The defending Olympic and world champion, who overtakes Sir Steve Redgrave with a record-breaking sixth gold, beat Maximilian Levy in second and Simon van Velthooven and Teun Mulder who finished equal third.
The 36-year-old, who was already Scotland’s most successful Olympian after a hat-trick of golds in Beijing, was delighted to end his Olympic career with yet another gold medal.
“I’m in shock,” said Hoy. “You try and compose yourself and try and take it all in but this is just surreal.
“This is what I always wanted, I wanted to win gold in front of my home crowd and we did that in the team sprint and so did Jason, the team pursuit boys and team pursuit girls – everyone has been stepping up to the plate.
“And Laura today and I just wanted to do my bit for the team as well and thankfully it worked out.
“The thing with the keirin is it’s very much a lottery – you can make one little mistake and its gone. You never take anything for granted and I just can’t express the feelings I’m having right now. It’s just unbelievable it’s an amazing feeling.
“We already call Jason Queally, Lord Queally so I think that title is already for him. This is enough for me.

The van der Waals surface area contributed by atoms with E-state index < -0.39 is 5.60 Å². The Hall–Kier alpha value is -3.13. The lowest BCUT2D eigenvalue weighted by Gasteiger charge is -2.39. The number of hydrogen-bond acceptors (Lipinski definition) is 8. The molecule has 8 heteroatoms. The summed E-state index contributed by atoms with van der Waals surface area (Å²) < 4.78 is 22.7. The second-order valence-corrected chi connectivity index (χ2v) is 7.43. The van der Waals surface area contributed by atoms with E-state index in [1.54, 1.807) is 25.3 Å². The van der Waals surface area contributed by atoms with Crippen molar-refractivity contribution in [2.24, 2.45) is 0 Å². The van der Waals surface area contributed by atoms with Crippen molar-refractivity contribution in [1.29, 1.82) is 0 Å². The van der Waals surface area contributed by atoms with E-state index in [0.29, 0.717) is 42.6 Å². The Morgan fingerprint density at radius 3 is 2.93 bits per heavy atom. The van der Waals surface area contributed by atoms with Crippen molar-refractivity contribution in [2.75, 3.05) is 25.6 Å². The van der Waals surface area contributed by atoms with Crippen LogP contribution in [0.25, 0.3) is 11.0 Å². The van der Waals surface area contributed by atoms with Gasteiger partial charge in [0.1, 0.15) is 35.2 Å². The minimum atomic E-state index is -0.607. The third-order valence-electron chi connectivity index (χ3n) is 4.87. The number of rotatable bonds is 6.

“It’s the perfect end to my Olympic career and I look back four Games ago to Sydney and I was just over the moon to have a silver medal and if I’d stopped then I would have been a happy boy but to have gone on to Athens, Beijing and here I can’t put it into words what it means.
“There is no way I could have done without the support team here. This is very much a team effort and I’m just the one person you see at the top of the pile. There are a hundred guys working away in the background who don’t get the credit.
“I’m 99.9 per cent sure I won’t be competing in Rio – how can I top this, it’s phenomenal. Glasgow is another question, if I can keep going to Glasgow that would be dream ending for me.
“But when you get to my age you can’t look too far ahead past the here and now so the next thing I’m going to do after celebrating is have a little holiday with Sara.
“I have to thank Sara for all her support, she’s been incredible. She’s been with me 100 percent of the way and it gets tough at times everybody sees the final polished product and they think we must be super confident and win all the time and it must be easy for us.
“But it’s been anything but, there have been some really tough moments and to get through them all and succeed here is just one of the greatest feelings I’ve ever had.”
The final race in the velodrome of London 2012 could well be Hoy’s final Olympic race as he is expected to continue only to the 2014 Commonwealth Games in Glasgow, where the track cycling will be held in the Sir Chris Hoy velodrome.
© Sportsbeat 2012
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